A law was just passed that gives oil, gas and mining companies the power to open up BC’s provincial parks for industrial activity. Resource companies will now be able to drill exploratory wells, build roads and dig giant test pits, all in the name of pipeline and transmission line “research”.

Unless we act now to repeal this law, some of the most beautiful parks in Canada could be opened up to industrial development. This could set a dangerous national precedent as oil, gas and mining companies scramble to extract as many fossil fuel resources as possible from deep below the soil. But if we add our voices to the thousands of letters that the BC Ministry of Environment has already received, they will be forced to respond.

Take action now to keep Big Oil out of our parks.

Our provincial parks are legally held in trust for the inspiration, use and enjoyment of the public. But now, some of our most pristine and beloved landscapes in the country are in real danger. Leaked documents show that the BC government is already considering redrawing the boundaries of 30 parks to accommodate destructive new gas and oil pipelines. And now the new Parks Amendment Act could open up these beautiful landscapes for industrial activity – including exploratory wells 75 metres deep and sample pits 250 metres deep.

Read the full story here.

Galveston Oil Spill Threatening Crucial Bird Refuge

An oil containment boom cuts across a sandbar covered with birds on Pelican Island near Galveston, Texas.

A barge that spilled 168,000 gallons (635,000 liters) of oil Saturday into Galveston Bay is threatening a refuge that’s crucial habitat for thousands of birds, experts say.

The spill occurred when the barge collided with a ship in the Houston Ship Channel near Texas City, on the western coast of Galveston Bay.

The area is about 8 miles (13 kilometers) from the Bolivar Peninsula, which is home to the Bolivar Flats Shorebird Sanctuary, a preserved area of marshy mudflats that’s home to a variety of geese, ducks, herons, and other waterbirds.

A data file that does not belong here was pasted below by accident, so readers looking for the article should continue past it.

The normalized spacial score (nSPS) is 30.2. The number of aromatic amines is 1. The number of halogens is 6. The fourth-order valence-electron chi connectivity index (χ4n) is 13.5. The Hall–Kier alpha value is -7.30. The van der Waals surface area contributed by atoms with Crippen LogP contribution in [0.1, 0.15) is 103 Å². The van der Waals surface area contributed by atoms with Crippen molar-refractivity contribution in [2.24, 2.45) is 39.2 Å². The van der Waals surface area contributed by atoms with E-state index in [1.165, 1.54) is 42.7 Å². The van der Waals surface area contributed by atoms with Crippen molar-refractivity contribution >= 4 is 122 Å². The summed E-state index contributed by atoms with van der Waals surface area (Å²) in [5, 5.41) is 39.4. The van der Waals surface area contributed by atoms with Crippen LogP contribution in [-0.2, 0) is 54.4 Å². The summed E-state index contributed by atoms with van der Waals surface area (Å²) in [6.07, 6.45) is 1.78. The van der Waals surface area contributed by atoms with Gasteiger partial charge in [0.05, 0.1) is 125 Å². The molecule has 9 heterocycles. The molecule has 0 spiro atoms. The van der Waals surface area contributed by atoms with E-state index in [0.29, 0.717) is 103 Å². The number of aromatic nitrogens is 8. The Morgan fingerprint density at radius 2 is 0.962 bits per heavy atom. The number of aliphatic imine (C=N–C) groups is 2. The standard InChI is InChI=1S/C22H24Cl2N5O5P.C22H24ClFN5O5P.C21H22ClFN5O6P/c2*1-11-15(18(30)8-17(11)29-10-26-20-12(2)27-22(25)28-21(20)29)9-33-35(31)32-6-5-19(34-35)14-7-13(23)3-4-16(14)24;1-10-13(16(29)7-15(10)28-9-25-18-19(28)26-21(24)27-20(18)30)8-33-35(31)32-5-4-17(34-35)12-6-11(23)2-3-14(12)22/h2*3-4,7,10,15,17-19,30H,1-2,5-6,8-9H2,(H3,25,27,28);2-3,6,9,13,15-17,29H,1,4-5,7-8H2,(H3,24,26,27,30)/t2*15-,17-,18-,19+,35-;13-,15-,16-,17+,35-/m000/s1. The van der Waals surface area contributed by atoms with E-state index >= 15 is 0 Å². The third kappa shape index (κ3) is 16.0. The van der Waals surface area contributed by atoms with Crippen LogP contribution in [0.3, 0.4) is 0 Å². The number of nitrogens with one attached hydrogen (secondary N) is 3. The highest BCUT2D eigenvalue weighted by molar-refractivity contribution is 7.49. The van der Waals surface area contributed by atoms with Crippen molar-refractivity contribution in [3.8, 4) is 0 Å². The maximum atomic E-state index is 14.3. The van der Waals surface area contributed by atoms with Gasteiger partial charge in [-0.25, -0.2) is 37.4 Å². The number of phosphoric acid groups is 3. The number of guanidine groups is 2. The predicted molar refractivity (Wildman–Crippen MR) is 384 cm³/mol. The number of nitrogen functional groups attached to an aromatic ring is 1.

The sanctuary has been designated by bird-advocacy organizations as a Globally Significant Important Bird Area and is part of the Western Hemisphere Shorebird Reserve Network.

The government’s cleanup efforts began immediately, with 24 response vessels working to skim the oil and to stop the leak from the damaged barge, which was carrying more than 900,000 gallons (3.4 million liters) of oil.

About 69,000 feet (21,000 meters) of oil-absorbing boom have been placed around the site of the spill and along sensitive shorelines, according to the Coast Guard.

At least 50 oiled birds have been discovered so far, though the number will likely be much higher as rescuers expand their search, said Richard Gibbons, conservation director of Houston Audubon.

Read the full story here.

B.C. government gets failing grades in grizzly bear management

Chilko River in the BC Cariboo

A century ago, 35,000 grizzly bears lived in British Columbia and also flourished from Alaska to Mexico, and east to Ontario. Today, only about 15,000 grizzly bears inhabit B.C., having disappeared from the Lower Mainland, the Okanagan and around Fort St. John.

Despite being large and ferocious, grizzlies are highly sensitive to human impacts such as loss and fragmentation of their forest and mountain habitats by clearcuts, roads, oil and gas pipelines and other industrial infrastructure. Female bears reproduce later in life and often produce only a small number of cubs that survive into adulthood. Grizzlies travel long distances to find food, putting them at risk of coming into contact with hunters, roads, towns and other human encroachments into their habitat.